Foods That Contain Xylitol

A close-up of gum balls.
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Made from bark of the birch tree, xylitol is a sweetener that gives many sugar-free foods their sweet taste. Because most Americans eat far more sugar than what's healthy, choosing foods that contain xylitol allows you to cut your sugar intake without having to give up all of your favorite foods and drinks.


What Is Xylitol Anyway?

Xylitol is a sugar alcohol that adds texture and bulk to certain types of foods, according to the Colorado State University Extension. Unlike certain artificial or man-made sweeteners, such as aspartame and sucralose, xylitol is a natural sweetener. It contains calories, about 2.4 calories per gram compared to the 4 calories in a gram of regular sugar, according to the Diet Channel website. Xylitol has health benefits that sugar doesn't, too. For example, xylitol can help prevent cavities and gingivitis.


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Certain Candies

Certain sugar-free candies contain xylitol so they have the sweet flavor consumers are looking for, but for fewer calories. According to the Diet Channel website, a variety of candy that would normally contain 100 calories per serving would have about 60 calories instead. Xylitol is present in many candies marketed as being sugar-free, according to Kay O'Donnell and Malcolm Kearsley, editors of "Sweeteners and Sugar Alternatives in Food Technology." For example, sugar-free hard candies, mints and gumdrops can contain xylitol.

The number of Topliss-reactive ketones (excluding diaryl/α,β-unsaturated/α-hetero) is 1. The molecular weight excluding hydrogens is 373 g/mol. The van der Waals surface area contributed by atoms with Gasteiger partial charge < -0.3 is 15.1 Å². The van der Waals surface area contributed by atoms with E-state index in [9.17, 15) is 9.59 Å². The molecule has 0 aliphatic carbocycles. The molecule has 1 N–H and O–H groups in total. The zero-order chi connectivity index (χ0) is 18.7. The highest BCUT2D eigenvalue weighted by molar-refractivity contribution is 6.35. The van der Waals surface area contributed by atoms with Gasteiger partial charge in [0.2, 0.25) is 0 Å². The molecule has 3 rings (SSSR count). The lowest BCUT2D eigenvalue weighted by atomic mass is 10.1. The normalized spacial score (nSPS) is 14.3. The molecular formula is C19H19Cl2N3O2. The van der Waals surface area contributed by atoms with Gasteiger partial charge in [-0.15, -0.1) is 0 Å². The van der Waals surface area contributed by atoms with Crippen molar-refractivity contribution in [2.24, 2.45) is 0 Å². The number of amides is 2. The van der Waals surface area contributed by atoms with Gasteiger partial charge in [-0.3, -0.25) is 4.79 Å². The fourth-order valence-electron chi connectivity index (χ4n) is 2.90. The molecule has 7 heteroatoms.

Chewing Gum

The most common place to find xylitol is in chewing gum. Xylitol has a cooling, almost minty taste, which makes it appropriate for use in sugar-free gums such as peppermint and spearmint flavors. The sweetener also helps manufacturers achieve the soft, flexible texture consumers look for in a piece of gum. Certain types of gums that contain xylitol might also contain other sweeteners as flavoring agents.


Other Sugar-Free Foods

Xylitol can be present in sugar-free chocolates, according to O'Donnell and Kearsley. The advantage of chocolate products containing chocolate is that they have a similar texture and taste compared to chocolates made with sugar. Desserts marketed to diabetics often contain xylitol, as well. Because xylitol is granulated like regular sugar, it can also be added to homemade baked goods to reduce the sugar content, though the minty taste of the product will change the taste.




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